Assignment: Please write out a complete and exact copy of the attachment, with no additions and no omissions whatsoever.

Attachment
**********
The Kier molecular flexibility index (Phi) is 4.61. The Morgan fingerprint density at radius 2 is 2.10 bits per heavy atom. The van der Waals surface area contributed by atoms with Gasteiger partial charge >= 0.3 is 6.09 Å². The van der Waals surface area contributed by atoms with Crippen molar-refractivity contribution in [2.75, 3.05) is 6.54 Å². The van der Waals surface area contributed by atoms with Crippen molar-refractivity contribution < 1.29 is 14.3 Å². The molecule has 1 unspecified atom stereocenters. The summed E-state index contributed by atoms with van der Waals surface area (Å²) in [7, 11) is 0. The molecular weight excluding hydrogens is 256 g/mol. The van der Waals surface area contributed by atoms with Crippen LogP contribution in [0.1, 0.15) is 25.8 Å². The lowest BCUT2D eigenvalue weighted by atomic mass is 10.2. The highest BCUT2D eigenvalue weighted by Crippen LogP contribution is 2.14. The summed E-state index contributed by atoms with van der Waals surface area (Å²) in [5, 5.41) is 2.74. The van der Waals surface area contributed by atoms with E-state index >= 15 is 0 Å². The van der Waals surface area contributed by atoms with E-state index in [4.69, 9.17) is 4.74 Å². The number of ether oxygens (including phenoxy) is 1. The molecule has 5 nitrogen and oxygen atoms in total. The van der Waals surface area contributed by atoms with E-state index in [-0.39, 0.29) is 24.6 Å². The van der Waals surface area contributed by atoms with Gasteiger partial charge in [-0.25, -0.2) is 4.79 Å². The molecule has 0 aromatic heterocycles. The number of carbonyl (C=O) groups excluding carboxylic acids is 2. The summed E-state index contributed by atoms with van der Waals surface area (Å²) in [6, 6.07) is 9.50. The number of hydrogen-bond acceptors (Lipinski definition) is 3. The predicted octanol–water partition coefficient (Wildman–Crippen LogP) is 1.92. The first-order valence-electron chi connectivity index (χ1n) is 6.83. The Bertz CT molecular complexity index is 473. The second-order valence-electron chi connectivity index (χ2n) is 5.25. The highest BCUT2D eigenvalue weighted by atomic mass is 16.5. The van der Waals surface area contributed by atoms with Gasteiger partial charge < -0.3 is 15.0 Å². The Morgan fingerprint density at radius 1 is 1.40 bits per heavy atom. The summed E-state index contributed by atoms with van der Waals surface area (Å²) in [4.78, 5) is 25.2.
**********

The Kier molecular flexibility index (Phi) is 4.61. The Morgan fingerprint density at radius 2 is 2.10 bits per heavy atom. The van der Waals surface area contributed by atoms with Gasteiger partial charge >= 0.3 is 6.09 Å². The van der Waals surface area contributed by atoms with Crippen molar-refractivity contribution in [2.75, 3.05) is 6.54 Å². The van der Waals surface area contributed by atoms with Crippen molar-refractivity contribution < 1.29 is 14.3 Å². The molecule has 1 unspecified atom stereocenters. The summed E-state index contributed by atoms with van der Waals surface area (Å²) in [7, 11) is 0. The molecular weight excluding hydrogens is 256 g/mol. The van der Waals surface area contributed by atoms with Crippen LogP contribution in [0.1, 0.15) is 25.8 Å². The lowest BCUT2D eigenvalue weighted by atomic mass is 10.2. The highest BCUT2D eigenvalue weighted by Crippen LogP contribution is 2.14. The summed E-state index contributed by atoms with van der Waals surface area (Å²) in [5, 5.41) is 2.74. The van der Waals surface area contributed by atoms with E-state index >= 15 is 0 Å². The van der Waals surface area contributed by atoms with E-state index in [4.69, 9.17) is 4.74 Å². The number of ether oxygens (including phenoxy) is 1. The molecule has 5 nitrogen and oxygen atoms in total. The van der Waals surface area contributed by atoms with E-state index in [-0.39, 0.29) is 24.6 Å². The van der Waals surface area contributed by atoms with Gasteiger partial charge in [-0.25, -0.2) is 4.79 Å². The molecule has 0 aromatic heterocycles. The number of carbonyl (C=O) groups excluding carboxylic acids is 2. The summed E-state index contributed by atoms with van der Waals surface area (Å²) in [6, 6.07) is 9.50. The number of hydrogen-bond acceptors (Lipinski definition) is 3. The predicted octanol–water partition coefficient (Wildman–Crippen LogP) is 1.92. The first-order valence-electron chi connectivity index (χ1n) is 6.83. The Bertz CT molecular complexity index is 473. The second-order valence-electron chi connectivity index (χ2n) is 5.25. The highest BCUT2D eigenvalue weighted by atomic mass is 16.5. The van der Waals surface area contributed by atoms with Gasteiger partial charge < -0.3 is 15.0 Å². The Morgan fingerprint density at radius 1 is 1.40 bits per heavy atom. The summed E-state index contributed by atoms with van der Waals surface area (Å²) in [4.78, 5) is 25.2.